Some of my best memories from my semester in Spain involved wandering around the city and stumbling upon new sights, little cafes, and locally-owned shops. Immersing yourself in your new city exposes you to all the possibilities it holds and makes it feel a bit more like home. Here are a few ways to start:
1) Get a little lost- I took a stroll through the Gothic Quarter in Barcelona one day and got hopelessly lost among the narrow alleyways with identical cobblestones. It wasn’t until I heard the dings of the church bells at Santa Maria del Mar cathedral that I finally realized where I was. On the way, I stumbled upon a restaurant I’d been trying to find and a little vintage shop with old-fashioned dresses and shoes. Trying to find my way, in turn, helped me find so much more. The area became one of my favorites in the city.
2) Taste test- Trying new foods is one of the best ways to explore a city and delve into its culture. For me, it was tapas, paella and chocolate con churros, all found in different parts of the city. As I nibbled my way through, I discovered new neighborhoods and further oriented myself with how to get around. I asked professors and my host family for recommendations, then looked for food blogs written about Barcelona. Whatever your city’s food staple is, go try some.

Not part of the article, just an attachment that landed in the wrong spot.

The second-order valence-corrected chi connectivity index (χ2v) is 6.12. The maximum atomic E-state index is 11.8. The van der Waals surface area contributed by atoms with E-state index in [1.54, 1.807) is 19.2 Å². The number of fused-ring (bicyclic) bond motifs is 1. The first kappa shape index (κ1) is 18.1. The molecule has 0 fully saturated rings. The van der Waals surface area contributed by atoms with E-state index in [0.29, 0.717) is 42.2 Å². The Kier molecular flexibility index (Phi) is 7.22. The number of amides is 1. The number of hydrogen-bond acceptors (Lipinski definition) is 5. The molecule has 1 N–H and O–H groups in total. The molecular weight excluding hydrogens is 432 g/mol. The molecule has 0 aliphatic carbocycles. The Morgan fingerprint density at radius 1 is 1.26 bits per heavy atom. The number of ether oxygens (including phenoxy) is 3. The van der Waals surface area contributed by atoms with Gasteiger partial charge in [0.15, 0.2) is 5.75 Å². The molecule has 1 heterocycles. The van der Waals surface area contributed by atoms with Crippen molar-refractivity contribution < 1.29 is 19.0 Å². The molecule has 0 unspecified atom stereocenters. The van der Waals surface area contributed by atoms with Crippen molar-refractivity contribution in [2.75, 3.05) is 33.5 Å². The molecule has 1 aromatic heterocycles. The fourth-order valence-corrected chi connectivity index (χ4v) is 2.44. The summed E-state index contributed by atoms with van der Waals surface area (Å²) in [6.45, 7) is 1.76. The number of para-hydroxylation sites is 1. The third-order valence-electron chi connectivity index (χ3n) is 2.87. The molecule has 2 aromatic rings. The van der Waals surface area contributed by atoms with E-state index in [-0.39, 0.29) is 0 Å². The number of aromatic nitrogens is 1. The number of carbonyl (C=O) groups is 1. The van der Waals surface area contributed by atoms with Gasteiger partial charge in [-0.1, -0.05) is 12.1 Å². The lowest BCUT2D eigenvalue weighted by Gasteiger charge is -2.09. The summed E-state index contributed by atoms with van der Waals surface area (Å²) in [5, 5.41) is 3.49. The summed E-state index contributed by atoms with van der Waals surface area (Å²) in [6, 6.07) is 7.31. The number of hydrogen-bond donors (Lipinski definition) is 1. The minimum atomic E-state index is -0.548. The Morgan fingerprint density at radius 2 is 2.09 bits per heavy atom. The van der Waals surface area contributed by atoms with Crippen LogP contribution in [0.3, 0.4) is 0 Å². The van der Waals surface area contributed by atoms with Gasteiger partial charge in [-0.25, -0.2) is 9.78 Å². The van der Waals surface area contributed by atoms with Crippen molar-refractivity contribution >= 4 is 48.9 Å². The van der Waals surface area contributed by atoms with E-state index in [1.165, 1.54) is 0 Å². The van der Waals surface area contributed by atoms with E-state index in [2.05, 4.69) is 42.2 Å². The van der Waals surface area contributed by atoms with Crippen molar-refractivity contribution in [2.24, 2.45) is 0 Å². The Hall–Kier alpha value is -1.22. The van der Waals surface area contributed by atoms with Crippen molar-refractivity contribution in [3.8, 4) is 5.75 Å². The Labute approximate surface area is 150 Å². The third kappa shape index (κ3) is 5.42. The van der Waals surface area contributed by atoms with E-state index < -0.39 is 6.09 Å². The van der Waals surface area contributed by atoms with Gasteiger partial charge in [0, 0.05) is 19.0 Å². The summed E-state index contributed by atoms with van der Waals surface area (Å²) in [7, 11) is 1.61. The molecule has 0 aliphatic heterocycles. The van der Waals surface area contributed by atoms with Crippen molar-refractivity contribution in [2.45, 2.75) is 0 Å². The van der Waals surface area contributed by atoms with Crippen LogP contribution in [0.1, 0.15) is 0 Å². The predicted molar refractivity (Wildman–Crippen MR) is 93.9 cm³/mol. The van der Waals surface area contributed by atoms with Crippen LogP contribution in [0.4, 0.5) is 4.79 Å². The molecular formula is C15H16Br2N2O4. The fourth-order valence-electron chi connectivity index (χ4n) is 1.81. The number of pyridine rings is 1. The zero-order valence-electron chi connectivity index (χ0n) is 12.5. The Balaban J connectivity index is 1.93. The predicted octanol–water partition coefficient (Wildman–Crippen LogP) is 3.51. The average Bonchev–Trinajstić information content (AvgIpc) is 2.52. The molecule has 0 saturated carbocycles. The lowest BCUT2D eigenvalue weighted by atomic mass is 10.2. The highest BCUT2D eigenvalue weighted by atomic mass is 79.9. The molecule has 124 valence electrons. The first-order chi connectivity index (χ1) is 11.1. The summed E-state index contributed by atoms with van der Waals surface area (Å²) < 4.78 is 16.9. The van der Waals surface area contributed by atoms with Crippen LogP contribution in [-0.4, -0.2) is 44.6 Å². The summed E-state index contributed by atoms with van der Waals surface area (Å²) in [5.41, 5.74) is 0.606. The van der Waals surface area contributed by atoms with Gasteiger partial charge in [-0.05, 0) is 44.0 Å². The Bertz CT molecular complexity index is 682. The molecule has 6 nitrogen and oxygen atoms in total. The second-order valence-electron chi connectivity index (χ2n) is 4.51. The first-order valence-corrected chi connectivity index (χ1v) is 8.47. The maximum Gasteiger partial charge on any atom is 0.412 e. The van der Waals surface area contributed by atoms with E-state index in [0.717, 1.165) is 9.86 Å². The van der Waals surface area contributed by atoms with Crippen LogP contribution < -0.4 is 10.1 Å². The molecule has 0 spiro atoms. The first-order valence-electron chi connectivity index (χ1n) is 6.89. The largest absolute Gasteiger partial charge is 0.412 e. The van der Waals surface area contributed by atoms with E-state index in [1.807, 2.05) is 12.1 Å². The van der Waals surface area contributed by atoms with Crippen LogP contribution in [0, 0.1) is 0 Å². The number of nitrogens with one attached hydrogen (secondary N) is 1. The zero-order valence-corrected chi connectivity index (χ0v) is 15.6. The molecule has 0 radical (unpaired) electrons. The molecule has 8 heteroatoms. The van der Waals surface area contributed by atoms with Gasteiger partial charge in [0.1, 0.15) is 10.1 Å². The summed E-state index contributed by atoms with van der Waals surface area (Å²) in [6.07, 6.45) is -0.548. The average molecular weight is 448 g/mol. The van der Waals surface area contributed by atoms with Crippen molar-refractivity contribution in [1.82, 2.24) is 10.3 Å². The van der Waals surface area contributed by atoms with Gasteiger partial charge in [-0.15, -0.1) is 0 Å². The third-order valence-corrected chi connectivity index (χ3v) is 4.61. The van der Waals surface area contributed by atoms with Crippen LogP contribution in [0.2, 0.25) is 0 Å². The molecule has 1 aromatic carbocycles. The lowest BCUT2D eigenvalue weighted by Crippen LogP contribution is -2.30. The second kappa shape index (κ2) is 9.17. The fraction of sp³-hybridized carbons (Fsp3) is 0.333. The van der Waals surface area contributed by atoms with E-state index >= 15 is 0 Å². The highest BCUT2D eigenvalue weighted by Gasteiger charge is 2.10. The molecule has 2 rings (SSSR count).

3) Go for a jog– A lot of people will tell you that they probably discovered more on their runs than in any other method of exploring. Running provides a quick, scenic way to see a lot in a short amount of time. Later you can go back and re-discover what you found. Not only does running help you find your way around, it’s also a nice way to spend some time outside and add a bit of exercise to your routine. Having a consistent habit, like running, helped me adjust to being in a new place.
4) Ask a local- Meeting locals is one of the most worthwhile, and sometimes difficult, parts of studying abroad. It’s easy to cling to fellow students when you’re in a new place. But, showing interest in your city’s culture and asking for recommendations on food, drinks and things to do is a great way to connect with those who know the city best. You can start at your university, or in your home stay, if you’re living with a local family. Most people are eager to share their culture with you.
5) Make a bucket list- throughout the semester, I scribbled down things I wanted to try and sights to see in Barcelona so I wouldn’t leave without experiencing the city as much as I could. The bucket list helped me maximize my time and was a great reference for days or weekends I had to explore.
While study abroad is a haven for travel, there is something wonderfully comforting about returning to your new city each time you leave. Take the chance to get to know it as best you can. You’ll be surprised how quickly it feels like home.